Kuster: We Can’t Afford to Roll Back Protections for Victims of Campus Sexual Assault
(Washington, DC) – Today, Congresswoman Annie Kuster (NH-02) reacted with concern to reports that President-elect Donald Trump’s pick to head the Department of Education, Betsy DeVos, has given thousands of dollars in donations to a group that advocates increasing the burden of proof for survivors of sexual assault. DeVos has given $10,000 in donations to the Foundation for Individual Rights in Education (FIRE) which, Politico reports, “has sued the administration to raise the standard of proof for victims of sexual assault in university administrative hearings contending it is unfair to the accused.”
“At a time when sexual assault and sexual harassment is pervasive on both college and high school campuses, it’s deeply concerning that President-elect Trump’s pick to head the Department of Education has supported a group that looks to make it more difficult for victims to come forward,” said Congresswoman Kuster. “Both women and men are at a high risk of being sexually assaulted while in college and they often face barriers to coming forward and reporting incidents, putting others at risk of attack by repeat offenders. Sexual assault is one of the most underreported crimes in our country and we can’t afford to roll back protections for survivors of campus sexual assault. Our focus must be on working to foster a system that supports victims. I’ll continue to advocate on behalf of survivors of sexual assault and work to grow the dialogue about how we can change the culture of sexual assault in our nation.”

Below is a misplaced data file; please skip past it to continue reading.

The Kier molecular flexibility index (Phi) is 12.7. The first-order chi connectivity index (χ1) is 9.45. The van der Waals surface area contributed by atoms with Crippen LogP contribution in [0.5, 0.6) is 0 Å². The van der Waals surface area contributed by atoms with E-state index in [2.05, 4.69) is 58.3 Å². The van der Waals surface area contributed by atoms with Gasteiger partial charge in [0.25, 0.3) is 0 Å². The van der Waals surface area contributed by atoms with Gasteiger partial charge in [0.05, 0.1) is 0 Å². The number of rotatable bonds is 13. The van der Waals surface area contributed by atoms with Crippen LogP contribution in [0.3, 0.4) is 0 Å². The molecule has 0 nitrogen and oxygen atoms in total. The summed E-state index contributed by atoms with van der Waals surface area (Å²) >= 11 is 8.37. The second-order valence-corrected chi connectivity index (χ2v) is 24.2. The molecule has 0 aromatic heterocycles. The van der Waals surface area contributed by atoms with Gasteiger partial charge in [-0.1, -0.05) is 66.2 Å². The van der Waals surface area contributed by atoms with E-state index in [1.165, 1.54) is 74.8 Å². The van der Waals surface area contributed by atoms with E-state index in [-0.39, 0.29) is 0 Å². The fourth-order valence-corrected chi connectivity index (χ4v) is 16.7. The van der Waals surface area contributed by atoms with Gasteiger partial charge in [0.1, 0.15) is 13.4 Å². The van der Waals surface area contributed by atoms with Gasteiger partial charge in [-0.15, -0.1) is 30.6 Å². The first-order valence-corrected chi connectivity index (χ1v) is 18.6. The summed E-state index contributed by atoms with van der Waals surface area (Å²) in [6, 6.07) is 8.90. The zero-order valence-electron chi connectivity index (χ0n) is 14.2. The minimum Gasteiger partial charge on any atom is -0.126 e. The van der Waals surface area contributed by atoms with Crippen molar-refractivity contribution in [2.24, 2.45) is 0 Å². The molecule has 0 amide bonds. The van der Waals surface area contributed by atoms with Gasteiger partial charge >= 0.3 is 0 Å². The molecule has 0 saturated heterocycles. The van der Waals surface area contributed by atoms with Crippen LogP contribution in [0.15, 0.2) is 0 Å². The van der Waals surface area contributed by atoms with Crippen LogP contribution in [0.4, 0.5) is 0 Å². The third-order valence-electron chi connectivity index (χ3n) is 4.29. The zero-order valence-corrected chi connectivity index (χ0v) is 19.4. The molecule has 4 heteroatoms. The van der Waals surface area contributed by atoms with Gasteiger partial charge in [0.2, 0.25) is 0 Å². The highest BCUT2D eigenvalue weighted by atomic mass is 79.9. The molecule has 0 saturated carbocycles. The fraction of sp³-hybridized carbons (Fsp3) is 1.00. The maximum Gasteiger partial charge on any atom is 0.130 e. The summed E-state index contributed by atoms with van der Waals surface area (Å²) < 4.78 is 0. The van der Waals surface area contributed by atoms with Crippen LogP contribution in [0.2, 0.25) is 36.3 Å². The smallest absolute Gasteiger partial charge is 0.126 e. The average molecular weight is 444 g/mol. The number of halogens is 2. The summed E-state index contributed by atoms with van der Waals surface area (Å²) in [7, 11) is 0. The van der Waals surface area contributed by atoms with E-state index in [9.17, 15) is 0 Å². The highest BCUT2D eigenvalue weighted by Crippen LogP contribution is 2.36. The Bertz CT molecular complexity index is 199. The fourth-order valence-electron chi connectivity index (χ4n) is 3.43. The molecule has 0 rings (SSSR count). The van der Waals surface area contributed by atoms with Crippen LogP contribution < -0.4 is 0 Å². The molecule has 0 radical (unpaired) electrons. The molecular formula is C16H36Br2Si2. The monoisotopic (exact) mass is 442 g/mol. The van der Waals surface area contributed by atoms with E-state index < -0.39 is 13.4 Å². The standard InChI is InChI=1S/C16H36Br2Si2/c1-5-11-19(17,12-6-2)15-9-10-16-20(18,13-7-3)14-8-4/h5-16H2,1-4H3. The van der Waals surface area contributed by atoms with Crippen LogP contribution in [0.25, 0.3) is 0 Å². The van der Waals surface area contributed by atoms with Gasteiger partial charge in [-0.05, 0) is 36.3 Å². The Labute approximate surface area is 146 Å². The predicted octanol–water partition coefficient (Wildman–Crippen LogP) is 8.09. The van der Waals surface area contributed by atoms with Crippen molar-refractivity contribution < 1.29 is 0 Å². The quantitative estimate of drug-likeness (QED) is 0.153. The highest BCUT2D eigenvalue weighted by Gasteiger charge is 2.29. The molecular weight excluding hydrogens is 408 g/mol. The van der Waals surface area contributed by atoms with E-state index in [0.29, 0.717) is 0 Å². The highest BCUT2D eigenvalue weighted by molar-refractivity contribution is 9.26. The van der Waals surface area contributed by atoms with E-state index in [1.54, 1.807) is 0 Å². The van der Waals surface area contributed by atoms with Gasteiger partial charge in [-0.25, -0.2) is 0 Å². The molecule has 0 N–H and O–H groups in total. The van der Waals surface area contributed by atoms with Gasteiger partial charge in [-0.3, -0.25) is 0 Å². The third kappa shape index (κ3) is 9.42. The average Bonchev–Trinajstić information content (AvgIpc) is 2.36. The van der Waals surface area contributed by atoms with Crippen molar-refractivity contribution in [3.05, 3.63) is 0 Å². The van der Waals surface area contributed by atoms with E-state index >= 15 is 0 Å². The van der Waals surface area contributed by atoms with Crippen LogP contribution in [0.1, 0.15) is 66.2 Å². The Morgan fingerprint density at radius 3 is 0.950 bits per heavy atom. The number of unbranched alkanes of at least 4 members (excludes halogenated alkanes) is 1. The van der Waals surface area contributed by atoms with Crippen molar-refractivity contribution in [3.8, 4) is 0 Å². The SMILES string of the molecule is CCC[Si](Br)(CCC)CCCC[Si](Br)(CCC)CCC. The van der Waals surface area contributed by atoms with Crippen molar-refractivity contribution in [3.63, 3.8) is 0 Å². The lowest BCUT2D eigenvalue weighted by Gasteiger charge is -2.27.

According to the National Sexual Violence Resource Center, one in five women and one in 16 men will be victims of sexual assault while in college. Additionally, repeat offenders are a major concern on college campuses: 63.3% of men at one university who self-reported acts that qualify as rape or attempted rape admitted to committing repeated rapes. Further, 63% of sexual assaults are never reported to police.
Congresswoman Kuster is a longtime cosponsor of the Campus Safety and Accountability Act, which would require schools that receive federal funding to strengthen prevention, education, and reporting measures. She has been a champion for victims and survivors of sexual or domestic violence. She joined with 17 other Members of Congress to read on the House floor Emily Doe’s open letter describing her attack and ensuing trial – which marked the first time a victim’s statement has been read in full in the House chambers. Congresswoman Kuster and her colleagues took this action a step further by describing their own personal experiences – or those of their loved ones – involving sexual assault to demonstrate that Emily Doe is not alone, and that steps must be taken to stop sexual violence in our society.